The enactment of the Affordable Care Act increased the emphasis on health promotion and disease prevention by making preventive care accessible for many Americans, especially young adults, who could remain on their parents or legal guardians’ health insurance until the age of 26. Yet, many Americans receive only half of the recommended preventive care services, which highlight the need for the improvement of health promotion and prevention services. The aim of this study was to assess the relationship among access to health care insurance, perceptions about health insurance, and use of preventive care services among young adults. Nine hundred and forty-six participants ages 19–34 completed a 40 question web-based survey. Data analysis suggested that while the majority of participants had health insurance, there were significant differences in opinions about the ACA, health insurance, and use of preventive services by gender, education level, and health insurance status. Overall, participants with health insurance were more likely to have received at least three of the basic preventive care services; however, most of them were not getting the preventive care as recommended. Results reaffirm the need for further studies on the impact of health insurance among young adults and the need for the emphasis on health promotion to educate young adults about the importance of disease prevention and preventive services.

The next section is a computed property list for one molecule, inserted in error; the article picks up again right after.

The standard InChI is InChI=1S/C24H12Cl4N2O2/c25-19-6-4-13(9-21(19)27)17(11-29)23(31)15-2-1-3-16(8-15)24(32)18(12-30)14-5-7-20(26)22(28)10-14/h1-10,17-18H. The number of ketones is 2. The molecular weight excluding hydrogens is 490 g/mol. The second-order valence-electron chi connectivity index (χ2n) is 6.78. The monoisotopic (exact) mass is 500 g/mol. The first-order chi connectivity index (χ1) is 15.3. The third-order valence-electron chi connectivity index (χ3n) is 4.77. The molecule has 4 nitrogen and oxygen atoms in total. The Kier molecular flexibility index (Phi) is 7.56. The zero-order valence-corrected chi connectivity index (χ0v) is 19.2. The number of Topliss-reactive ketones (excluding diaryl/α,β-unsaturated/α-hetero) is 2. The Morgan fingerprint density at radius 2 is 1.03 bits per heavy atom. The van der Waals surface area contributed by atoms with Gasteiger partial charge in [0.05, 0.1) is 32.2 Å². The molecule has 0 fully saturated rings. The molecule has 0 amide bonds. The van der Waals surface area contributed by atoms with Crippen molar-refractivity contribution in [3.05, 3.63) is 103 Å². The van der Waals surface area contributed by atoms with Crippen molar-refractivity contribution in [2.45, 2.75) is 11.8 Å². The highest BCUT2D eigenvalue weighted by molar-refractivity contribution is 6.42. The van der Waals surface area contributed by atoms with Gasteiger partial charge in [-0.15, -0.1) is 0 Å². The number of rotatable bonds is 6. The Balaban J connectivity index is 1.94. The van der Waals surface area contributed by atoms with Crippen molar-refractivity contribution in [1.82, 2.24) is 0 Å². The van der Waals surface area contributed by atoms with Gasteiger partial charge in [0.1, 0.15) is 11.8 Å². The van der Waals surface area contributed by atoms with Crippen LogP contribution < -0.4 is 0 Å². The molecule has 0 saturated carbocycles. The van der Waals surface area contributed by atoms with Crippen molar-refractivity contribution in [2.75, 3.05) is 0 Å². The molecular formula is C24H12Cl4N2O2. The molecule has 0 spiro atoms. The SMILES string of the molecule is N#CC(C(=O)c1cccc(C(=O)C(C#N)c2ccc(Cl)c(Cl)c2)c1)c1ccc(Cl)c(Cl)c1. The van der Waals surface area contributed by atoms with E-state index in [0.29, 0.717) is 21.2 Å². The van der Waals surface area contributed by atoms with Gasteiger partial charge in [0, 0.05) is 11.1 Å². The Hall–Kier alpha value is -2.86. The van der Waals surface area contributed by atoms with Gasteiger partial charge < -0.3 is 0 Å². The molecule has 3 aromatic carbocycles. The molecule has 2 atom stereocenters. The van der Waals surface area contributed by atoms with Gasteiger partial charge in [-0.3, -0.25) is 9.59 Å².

All Science Journal Classification (ASJC) codes
- Health(social science)
- Public Health, Environmental and Occupational Health